Sunday, June 27, 2010

Baby baubles, baby bottles

I've got dozens of baby food jars piling up around here on account of a certain ravenous baby. I've been trying to think of crafty ways to recycle them, so this afternoon when I wanted to wrap up a baby bracelet, I decided to put one to use.

Cute, eh? Thanks to Kristie for the bracelet. I made it with her stuff at her house eating her creme brulee. It was awesome.

Next on the baby food jar agenda: this. Only shorter. Why don't you join us? I've got plenty of jars.
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Tuesday, May 04, 2010

going once, going twice

Way back in March, the Relief Society turned 168. To celebrate, our ward held a service auction. Everyone brought an item or service to auction, and then completed this form to earn points for bidding. (I compiled this questionnaire from my memory of a similar auction I attended when I lived in Iowa City, plus ideas from here and here. Plus my own madness. (Mostly the last one.) Feel free to use it if you'd like.)

It was a wild night.1 Sweet Sister Carrero, in her eighties, with more points than anyone, won every item she bid on.

I won a basket full of free ironing. I haven't redeemed it yet, but you'd better believe I'm cramming that basket as full as I can get it. (You know, to make sure there are enough wrinkles to make it worth Fran's time to iron.)

This is what I took:

Two dolls with purses.

In a matching purse.

These dolls belong to Grace, and she would not have approved of me selling them off. So these were just examples; the item up for bid was a custom set, made-to-order.

My friend Sara won, and requested a set in pink for her two little girls.

(With no purses, "cause they'd just get eaten by the dogs.")

But I couldn't just send them off without any accessories at all, so I gave them each a stretchy pink necklace that their owners can also wear as bracelets. (Of course, the dogs might just eat those too. Didn't think of that. Sorry Sara.)

Anyway, back to the red set. I made the purse(s) to match Grace's dolls to save myself time coming up with a sample set, but Grace actually didn't care for the red purse very much. (She is fiercely loyal to her favorite colors: pink and purple.) And that was fine with me, because I kind of wanted it for myself. I'm a little bit in love with the rhinestone trim.

What rhinestone trim, you ask? Well, let me give you a better look:

It's very very sparkly, and would have been very very expensive, if I hadn't swindled it from little old ladies. (There was at least a yard of this stuff in a three-for-a-dollar pile. I KNOW!!!)

But then Sam's school asked for donations for a Chinese auction fundraiser, and I went and volunteered to make something. When it came down to it, though, I ran out of time and motivation. So I decided to donate the purse, because it was already made, and -- let's face it -- there was no way all my junk could fit in that little thing. I mean, where's the key fob?!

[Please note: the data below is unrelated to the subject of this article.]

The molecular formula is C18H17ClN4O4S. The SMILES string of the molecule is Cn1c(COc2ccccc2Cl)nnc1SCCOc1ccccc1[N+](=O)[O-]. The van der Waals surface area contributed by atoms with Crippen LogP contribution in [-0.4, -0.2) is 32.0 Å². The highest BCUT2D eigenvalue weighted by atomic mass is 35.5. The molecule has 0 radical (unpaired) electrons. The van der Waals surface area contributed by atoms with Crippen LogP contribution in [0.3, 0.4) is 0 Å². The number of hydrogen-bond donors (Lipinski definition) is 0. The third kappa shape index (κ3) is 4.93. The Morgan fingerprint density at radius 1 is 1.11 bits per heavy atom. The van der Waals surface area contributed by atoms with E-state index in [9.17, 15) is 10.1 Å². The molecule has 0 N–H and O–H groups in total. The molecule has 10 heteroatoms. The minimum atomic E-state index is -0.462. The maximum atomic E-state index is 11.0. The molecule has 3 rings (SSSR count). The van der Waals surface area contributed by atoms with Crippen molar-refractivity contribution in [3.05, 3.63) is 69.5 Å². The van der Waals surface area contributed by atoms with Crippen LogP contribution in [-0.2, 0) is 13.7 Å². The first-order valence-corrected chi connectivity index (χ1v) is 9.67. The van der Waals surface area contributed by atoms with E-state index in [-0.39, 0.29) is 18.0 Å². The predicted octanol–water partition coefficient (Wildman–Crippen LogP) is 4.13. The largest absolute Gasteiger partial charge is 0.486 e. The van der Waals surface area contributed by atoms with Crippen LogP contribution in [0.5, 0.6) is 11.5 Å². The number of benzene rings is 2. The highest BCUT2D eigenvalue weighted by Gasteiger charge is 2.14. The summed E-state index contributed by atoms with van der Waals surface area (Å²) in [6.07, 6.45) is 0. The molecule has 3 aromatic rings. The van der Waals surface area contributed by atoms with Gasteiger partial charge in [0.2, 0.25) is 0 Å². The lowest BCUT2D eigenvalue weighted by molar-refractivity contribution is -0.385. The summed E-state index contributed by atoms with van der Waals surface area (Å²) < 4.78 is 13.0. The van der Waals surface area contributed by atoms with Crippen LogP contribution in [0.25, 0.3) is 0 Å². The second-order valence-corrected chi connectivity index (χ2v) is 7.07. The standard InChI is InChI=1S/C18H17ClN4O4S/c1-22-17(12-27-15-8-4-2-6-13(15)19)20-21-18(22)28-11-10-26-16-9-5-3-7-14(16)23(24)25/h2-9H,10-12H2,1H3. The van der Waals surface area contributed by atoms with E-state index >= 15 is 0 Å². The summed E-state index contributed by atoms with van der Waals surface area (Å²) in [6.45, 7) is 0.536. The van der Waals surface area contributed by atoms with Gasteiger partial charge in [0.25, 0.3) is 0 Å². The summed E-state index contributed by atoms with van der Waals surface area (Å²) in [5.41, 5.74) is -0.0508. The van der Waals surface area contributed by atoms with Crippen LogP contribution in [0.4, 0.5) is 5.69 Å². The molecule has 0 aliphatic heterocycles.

And it's time for me to start de-cluttering anyway.

So the purse had to find a new home. But I couldn't send her away alone, could I? So I made this matching head band.

More ruffles. More sparkly trim.

And because Coach wasn't home to stop me (or to try it on himself), I had to see how it would look on a baby. If only I had one nearby.

Oh look! There's one! He won't mind!

And another one. See how sparkly?

Despite Miles' clear attachment to the set, I donated it. It ended up with a 3rd-grade(ish) girl who really seemed excited about it. And I even got an appreciative (apologetic?) look from said girl's grandmother (who had previously snapped at me for asking if I could sit in an empty chair at her table) when the teacher running the auction pointed me out as the maker of the purse.

So that felt good. It also felt good to have the teachers gush and ask about special orders. When one asked what I'd charge for a bag, I foolishly said "fifteen dollars," instead of "two weeks of clean toilets." I'm such an idiot!

1. At the risk of making my blog read like an undergraduate research paper, I've started adding footnotes to my entries. It's ridiculous, I know, but I just can't get it all in parenthetically. And I figure reader(s?) will indulge me as long as my photos of cute babies outnumber my footnotes.

Anyway, before this footnote needs a footnote of its own, I need to get to the point, which is that the service auction was a raging success, and I am so so so grateful to all the ladies who pitched in. Laney was fast-talking auctioneer; Lizzy tended a fussy (and occasionally stinky) Miles all night; Sara, Rachel, Margaret, Emily, Natalie and Kristie were lifesavers with setup and clean up; Amber handled registration; Kennon and Savannah watched kids; and dozens of other ladies brought treats to share and services to donate. I said thank you to everyone at the time --and really meant it!--but I still can't think of that activity without getting a little verklempt. It went well. And it was all their fault. And I'm so glad. Thank you everyone.